At Visitation, girls are not only striving to achieve success in school, but outside of school in multiple ways. Specifically, some girls have taken up the job of starting small businesses on Instagram. These entrepreneurs exemplify the dedication and perseverance that comes along with balancing a business with all of their other commitments and responsibilities.
Photo courtesy of Ella O ’22.
Ella O `22 is the owner of an inventive business called Masked by Ella. “In June of 2020 I started making handmade, non-medical, reusable face masks, but I didn’t start selling them until August,” she said. These masks are made 100 percent out of cotton and are made in multiple unique patterns.
O is not only supporting the people who order her masks, but other members of the community as well. “For every two masks I sell, I donate one to a local charity because I want to provide comfortable masks to those who may not have easy access to them.” She elaborated, saying, “Honestly, I’m not looking to use Masked by Ella to make a profit, but rather use it as an opportunity to help those around me in the limited ways that I can. Especially with everything going on right now, I think uplifting others by sharing our passions is so important!”
Making these innovative masks is a devotion of O. “Sewing has always been a favorite hobby of mine, and to use something I love to support others is very rewarding and exciting,” she said. The circumstances of COVID-19 are what urged O to start a business and begin sharing her talent with more and more people. “Clearly, it isn’t ideal to have to wear masks, but since wearing them isn’t a choice, I thought I could make them more fun and comfortable,” said O.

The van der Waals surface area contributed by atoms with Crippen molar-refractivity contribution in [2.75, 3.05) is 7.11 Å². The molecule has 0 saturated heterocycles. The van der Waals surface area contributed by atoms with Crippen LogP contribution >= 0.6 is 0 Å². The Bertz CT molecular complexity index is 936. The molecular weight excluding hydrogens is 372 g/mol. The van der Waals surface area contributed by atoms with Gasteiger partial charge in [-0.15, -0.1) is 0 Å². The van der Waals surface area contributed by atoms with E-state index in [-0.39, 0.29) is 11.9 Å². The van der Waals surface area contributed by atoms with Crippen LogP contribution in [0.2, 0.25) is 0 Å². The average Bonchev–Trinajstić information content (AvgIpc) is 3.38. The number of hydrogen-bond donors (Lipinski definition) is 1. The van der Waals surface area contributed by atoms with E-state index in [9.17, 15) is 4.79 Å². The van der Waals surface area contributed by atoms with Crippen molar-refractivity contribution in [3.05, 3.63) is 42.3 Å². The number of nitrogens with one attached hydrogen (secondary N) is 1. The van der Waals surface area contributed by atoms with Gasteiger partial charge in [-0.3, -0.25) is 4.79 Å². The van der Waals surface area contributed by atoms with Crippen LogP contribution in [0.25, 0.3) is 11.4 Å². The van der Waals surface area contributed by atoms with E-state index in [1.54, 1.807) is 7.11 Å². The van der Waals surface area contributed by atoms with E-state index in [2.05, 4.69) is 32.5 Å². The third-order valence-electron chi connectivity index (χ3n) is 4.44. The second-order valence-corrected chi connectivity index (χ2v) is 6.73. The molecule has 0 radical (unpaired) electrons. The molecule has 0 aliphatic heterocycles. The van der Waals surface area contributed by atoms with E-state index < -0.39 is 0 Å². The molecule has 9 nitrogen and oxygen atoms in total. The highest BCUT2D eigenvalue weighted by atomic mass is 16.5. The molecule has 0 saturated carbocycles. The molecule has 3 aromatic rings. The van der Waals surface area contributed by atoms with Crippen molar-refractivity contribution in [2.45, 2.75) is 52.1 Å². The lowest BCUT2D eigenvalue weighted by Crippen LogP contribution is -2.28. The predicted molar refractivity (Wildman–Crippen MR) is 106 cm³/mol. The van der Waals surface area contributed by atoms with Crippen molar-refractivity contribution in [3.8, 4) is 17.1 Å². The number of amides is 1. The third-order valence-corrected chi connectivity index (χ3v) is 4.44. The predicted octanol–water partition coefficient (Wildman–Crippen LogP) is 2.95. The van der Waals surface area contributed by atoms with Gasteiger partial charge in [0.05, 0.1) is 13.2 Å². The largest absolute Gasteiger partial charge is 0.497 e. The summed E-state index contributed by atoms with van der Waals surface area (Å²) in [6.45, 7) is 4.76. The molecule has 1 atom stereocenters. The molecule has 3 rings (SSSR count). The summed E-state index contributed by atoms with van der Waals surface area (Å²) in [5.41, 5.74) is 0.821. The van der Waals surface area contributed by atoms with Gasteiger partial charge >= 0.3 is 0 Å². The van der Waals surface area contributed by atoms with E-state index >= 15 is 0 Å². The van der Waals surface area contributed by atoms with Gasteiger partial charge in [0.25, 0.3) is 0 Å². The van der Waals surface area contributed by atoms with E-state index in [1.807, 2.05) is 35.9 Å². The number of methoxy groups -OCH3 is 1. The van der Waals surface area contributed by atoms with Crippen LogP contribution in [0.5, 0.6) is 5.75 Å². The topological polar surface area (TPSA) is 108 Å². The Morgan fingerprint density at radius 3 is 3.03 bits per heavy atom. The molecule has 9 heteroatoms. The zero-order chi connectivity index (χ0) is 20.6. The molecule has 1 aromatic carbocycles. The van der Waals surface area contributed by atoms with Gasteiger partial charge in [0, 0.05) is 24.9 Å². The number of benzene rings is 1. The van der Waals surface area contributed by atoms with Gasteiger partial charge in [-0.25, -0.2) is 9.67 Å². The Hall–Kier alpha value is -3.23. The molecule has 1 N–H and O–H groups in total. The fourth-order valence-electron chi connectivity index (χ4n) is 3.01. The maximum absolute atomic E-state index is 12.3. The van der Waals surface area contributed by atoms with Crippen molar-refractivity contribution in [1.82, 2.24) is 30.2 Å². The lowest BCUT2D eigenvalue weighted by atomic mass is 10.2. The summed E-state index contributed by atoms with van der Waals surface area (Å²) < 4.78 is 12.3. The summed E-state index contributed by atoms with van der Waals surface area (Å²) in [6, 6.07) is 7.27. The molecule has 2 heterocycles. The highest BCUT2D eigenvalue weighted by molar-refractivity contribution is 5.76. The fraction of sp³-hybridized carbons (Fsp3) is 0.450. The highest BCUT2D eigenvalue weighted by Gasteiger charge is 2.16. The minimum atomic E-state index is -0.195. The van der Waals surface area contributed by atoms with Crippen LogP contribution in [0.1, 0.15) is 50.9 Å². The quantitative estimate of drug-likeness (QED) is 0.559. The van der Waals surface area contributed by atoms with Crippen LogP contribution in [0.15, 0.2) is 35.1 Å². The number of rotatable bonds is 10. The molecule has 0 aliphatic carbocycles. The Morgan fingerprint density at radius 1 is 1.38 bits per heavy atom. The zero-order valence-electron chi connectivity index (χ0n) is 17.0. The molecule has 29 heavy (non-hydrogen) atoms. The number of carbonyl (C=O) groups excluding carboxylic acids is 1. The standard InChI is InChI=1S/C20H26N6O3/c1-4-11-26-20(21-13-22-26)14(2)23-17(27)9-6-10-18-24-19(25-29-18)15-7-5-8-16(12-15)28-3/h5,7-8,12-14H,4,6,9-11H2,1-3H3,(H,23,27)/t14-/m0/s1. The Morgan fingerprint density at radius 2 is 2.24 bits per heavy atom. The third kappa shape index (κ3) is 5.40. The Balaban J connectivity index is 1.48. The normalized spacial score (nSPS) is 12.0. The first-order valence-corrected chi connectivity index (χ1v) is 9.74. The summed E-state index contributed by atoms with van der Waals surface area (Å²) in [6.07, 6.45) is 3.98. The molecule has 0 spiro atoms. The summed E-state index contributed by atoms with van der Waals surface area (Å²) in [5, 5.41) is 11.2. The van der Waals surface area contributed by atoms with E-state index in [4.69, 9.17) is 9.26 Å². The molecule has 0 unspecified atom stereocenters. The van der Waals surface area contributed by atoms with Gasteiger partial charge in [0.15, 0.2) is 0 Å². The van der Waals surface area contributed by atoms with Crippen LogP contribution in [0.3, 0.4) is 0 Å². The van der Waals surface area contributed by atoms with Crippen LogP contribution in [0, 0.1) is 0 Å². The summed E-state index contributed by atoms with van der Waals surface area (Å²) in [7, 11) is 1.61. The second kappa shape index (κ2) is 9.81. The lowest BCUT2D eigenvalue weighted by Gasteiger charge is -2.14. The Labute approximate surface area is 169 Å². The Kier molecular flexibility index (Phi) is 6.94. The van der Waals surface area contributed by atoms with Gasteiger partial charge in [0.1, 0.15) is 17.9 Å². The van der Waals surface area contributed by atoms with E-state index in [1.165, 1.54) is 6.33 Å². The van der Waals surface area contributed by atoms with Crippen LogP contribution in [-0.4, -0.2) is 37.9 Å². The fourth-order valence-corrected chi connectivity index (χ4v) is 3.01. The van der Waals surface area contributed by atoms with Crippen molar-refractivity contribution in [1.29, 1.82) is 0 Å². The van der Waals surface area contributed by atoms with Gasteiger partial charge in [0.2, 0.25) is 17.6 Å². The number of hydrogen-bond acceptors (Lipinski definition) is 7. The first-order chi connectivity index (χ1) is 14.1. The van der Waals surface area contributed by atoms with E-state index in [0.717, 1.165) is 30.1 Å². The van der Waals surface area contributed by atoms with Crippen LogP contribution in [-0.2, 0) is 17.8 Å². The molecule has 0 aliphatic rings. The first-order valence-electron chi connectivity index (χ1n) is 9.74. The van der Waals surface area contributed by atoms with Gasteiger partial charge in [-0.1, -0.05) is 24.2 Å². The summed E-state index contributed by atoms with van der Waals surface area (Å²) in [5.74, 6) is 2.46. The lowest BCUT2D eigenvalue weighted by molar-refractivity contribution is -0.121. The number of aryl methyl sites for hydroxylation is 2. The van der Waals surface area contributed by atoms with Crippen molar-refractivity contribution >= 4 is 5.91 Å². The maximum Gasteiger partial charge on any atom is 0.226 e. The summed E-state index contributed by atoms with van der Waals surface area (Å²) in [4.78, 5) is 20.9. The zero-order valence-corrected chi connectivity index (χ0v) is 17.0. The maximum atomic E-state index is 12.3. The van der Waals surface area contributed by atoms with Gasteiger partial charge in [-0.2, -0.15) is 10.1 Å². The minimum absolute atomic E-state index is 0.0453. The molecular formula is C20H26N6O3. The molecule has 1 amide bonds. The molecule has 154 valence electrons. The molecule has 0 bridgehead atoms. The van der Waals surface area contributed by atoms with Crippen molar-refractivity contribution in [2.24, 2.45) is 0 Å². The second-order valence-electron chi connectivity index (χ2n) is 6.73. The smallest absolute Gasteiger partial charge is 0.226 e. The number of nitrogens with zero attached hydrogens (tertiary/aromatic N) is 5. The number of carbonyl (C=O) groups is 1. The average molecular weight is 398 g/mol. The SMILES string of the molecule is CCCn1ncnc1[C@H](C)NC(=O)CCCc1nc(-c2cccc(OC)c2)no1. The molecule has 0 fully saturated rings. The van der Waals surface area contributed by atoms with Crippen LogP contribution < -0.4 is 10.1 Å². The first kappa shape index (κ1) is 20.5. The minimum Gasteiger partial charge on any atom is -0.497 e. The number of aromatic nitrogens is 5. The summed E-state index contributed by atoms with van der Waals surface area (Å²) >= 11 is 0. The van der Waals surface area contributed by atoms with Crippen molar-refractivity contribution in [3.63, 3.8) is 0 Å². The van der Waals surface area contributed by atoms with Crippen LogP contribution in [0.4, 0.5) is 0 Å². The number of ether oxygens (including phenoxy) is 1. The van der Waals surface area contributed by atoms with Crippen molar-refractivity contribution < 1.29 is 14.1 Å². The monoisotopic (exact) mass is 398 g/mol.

Establishing Masked by Ella was significantly encouraged by her family members, specifically her grandmother: “My grandmother had also been making face masks for our family, so I worked with her to create the design that I now sell,” O shared.
O had to make pivotal business decisions, considerations, and steps. “I went to the fabric store many times, trying to find patterns that I thought people would like. I made many masks before making them available to buy because I had to consider the most comfortable fit for many different face types and how to make them breathable but protective,” she said. “The most difficult step was deciding how much to charge per mask because I wanted to make them as affordable as possible while also ensuring quality. I also had to keep in mind that it takes me 45 minutes to make each one.”